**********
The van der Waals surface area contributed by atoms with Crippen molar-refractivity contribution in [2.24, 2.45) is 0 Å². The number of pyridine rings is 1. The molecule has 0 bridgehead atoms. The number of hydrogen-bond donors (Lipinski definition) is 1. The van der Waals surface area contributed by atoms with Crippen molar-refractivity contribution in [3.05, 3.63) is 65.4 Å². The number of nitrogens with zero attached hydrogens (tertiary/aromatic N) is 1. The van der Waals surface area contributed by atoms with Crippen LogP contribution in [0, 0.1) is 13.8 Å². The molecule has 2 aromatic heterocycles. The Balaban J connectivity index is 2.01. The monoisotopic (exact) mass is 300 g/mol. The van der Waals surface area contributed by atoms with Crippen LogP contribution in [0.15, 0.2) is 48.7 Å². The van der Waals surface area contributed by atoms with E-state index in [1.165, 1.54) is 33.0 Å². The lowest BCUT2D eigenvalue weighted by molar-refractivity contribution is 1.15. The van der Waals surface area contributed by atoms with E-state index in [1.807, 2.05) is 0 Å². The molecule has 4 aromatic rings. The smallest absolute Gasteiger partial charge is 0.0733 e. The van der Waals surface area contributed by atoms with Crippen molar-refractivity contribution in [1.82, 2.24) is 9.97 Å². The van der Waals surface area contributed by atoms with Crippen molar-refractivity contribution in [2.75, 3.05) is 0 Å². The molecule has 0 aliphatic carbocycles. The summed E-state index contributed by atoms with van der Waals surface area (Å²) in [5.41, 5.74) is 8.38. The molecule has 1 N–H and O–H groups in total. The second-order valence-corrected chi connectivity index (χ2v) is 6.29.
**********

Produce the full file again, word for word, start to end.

The van der Waals surface area contributed by atoms with Crippen molar-refractivity contribution in [2.24, 2.45) is 0 Å². The number of pyridine rings is 1. The molecule has 0 bridgehead atoms. The number of hydrogen-bond donors (Lipinski definition) is 1. The van der Waals surface area contributed by atoms with Crippen molar-refractivity contribution in [3.05, 3.63) is 65.4 Å². The number of nitrogens with zero attached hydrogens (tertiary/aromatic N) is 1. The van der Waals surface area contributed by atoms with Crippen LogP contribution in [0, 0.1) is 13.8 Å². The molecule has 2 aromatic heterocycles. The Balaban J connectivity index is 2.01. The monoisotopic (exact) mass is 300 g/mol. The van der Waals surface area contributed by atoms with Crippen LogP contribution in [0.15, 0.2) is 48.7 Å². The van der Waals surface area contributed by atoms with E-state index in [1.165, 1.54) is 33.0 Å². The lowest BCUT2D eigenvalue weighted by molar-refractivity contribution is 1.15. The van der Waals surface area contributed by atoms with E-state index in [1.807, 2.05) is 0 Å². The molecule has 4 aromatic rings. The smallest absolute Gasteiger partial charge is 0.0733 e. The van der Waals surface area contributed by atoms with Crippen molar-refractivity contribution in [1.82, 2.24) is 9.97 Å². The van der Waals surface area contributed by atoms with Crippen molar-refractivity contribution in [2.75, 3.05) is 0 Å². The molecule has 0 aliphatic carbocycles. The summed E-state index contributed by atoms with van der Waals surface area (Å²) in [5.41, 5.74) is 8.38. The molecule has 1 N–H and O–H groups in total. The second-order valence-corrected chi connectivity index (χ2v) is 6.29.